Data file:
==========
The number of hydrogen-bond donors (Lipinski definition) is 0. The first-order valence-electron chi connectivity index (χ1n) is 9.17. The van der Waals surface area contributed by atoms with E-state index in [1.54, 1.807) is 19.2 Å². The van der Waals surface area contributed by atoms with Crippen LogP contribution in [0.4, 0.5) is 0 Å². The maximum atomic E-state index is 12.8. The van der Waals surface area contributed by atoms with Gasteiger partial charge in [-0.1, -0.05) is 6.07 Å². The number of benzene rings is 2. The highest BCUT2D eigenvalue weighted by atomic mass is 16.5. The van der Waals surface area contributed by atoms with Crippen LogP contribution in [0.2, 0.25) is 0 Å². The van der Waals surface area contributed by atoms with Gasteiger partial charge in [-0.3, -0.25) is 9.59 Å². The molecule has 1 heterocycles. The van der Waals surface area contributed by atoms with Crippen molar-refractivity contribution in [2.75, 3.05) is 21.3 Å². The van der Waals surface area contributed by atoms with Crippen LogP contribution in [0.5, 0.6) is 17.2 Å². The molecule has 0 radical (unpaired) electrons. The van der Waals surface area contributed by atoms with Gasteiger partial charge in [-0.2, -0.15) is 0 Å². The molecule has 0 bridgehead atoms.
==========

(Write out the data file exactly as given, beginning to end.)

The number of hydrogen-bond donors (Lipinski definition) is 0. The first-order valence-electron chi connectivity index (χ1n) is 9.17. The van der Waals surface area contributed by atoms with E-state index in [1.54, 1.807) is 19.2 Å². The van der Waals surface area contributed by atoms with Crippen LogP contribution in [0.4, 0.5) is 0 Å². The maximum atomic E-state index is 12.8. The van der Waals surface area contributed by atoms with Gasteiger partial charge in [-0.1, -0.05) is 6.07 Å². The number of benzene rings is 2. The highest BCUT2D eigenvalue weighted by atomic mass is 16.5. The van der Waals surface area contributed by atoms with Crippen LogP contribution in [0.2, 0.25) is 0 Å². The van der Waals surface area contributed by atoms with Gasteiger partial charge in [-0.3, -0.25) is 9.59 Å². The molecule has 1 heterocycles. The van der Waals surface area contributed by atoms with Crippen molar-refractivity contribution in [2.75, 3.05) is 21.3 Å². The van der Waals surface area contributed by atoms with Crippen LogP contribution in [0.5, 0.6) is 17.2 Å². The molecule has 0 radical (unpaired) electrons. The van der Waals surface area contributed by atoms with Gasteiger partial charge in [-0.2, -0.15) is 0 Å². The molecule has 0 bridgehead atoms.